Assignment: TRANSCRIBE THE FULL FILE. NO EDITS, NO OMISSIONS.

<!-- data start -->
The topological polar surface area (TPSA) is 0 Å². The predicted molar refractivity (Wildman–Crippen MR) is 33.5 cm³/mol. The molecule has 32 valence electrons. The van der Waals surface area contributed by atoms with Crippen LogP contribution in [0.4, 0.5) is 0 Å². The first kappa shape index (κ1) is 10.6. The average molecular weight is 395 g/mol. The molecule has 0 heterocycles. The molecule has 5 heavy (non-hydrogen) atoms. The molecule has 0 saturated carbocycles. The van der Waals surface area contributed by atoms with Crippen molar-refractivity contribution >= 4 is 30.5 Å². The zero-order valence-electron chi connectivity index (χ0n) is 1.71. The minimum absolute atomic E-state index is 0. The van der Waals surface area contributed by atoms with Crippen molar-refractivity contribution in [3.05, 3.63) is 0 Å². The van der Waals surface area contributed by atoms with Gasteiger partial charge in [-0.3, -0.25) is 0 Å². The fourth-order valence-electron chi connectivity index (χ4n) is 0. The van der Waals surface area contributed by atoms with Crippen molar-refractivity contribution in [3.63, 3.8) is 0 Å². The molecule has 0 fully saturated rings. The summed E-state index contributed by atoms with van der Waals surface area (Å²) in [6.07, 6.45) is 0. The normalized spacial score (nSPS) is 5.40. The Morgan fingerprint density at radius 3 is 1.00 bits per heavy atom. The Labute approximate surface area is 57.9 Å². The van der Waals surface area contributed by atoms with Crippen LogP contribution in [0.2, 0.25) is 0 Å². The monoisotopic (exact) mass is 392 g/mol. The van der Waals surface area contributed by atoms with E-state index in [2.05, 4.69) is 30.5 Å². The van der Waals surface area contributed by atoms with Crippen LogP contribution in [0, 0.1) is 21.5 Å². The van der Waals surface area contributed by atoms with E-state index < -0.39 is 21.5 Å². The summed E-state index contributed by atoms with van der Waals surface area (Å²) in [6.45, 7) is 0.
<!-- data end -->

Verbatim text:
The topological polar surface area (TPSA) is 0 Å². The predicted molar refractivity (Wildman–Crippen MR) is 33.5 cm³/mol. The molecule has 32 valence electrons. The van der Waals surface area contributed by atoms with Crippen LogP contribution in [0.4, 0.5) is 0 Å². The first kappa shape index (κ1) is 10.6. The average molecular weight is 395 g/mol. The molecule has 0 heterocycles. The molecule has 5 heavy (non-hydrogen) atoms. The molecule has 0 saturated carbocycles. The van der Waals surface area contributed by atoms with Crippen molar-refractivity contribution >= 4 is 30.5 Å². The zero-order valence-electron chi connectivity index (χ0n) is 1.71. The minimum absolute atomic E-state index is 0. The van der Waals surface area contributed by atoms with Crippen molar-refractivity contribution in [3.05, 3.63) is 0 Å². The van der Waals surface area contributed by atoms with Gasteiger partial charge in [-0.3, -0.25) is 0 Å². The fourth-order valence-electron chi connectivity index (χ4n) is 0. The van der Waals surface area contributed by atoms with Crippen molar-refractivity contribution in [3.63, 3.8) is 0 Å². The molecule has 0 fully saturated rings. The summed E-state index contributed by atoms with van der Waals surface area (Å²) in [6.07, 6.45) is 0. The normalized spacial score (nSPS) is 5.40. The Morgan fingerprint density at radius 3 is 1.00 bits per heavy atom. The Labute approximate surface area is 57.9 Å². The van der Waals surface area contributed by atoms with Crippen LogP contribution in [0.2, 0.25) is 0 Å². The monoisotopic (exact) mass is 392 g/mol. The van der Waals surface area contributed by atoms with E-state index in [2.05, 4.69) is 30.5 Å². The van der Waals surface area contributed by atoms with Crippen LogP contribution in [0, 0.1) is 21.5 Å². The van der Waals surface area contributed by atoms with E-state index < -0.39 is 21.5 Å². The summed E-state index contributed by atoms with van der Waals surface area (Å²) in [6.45, 7) is 0.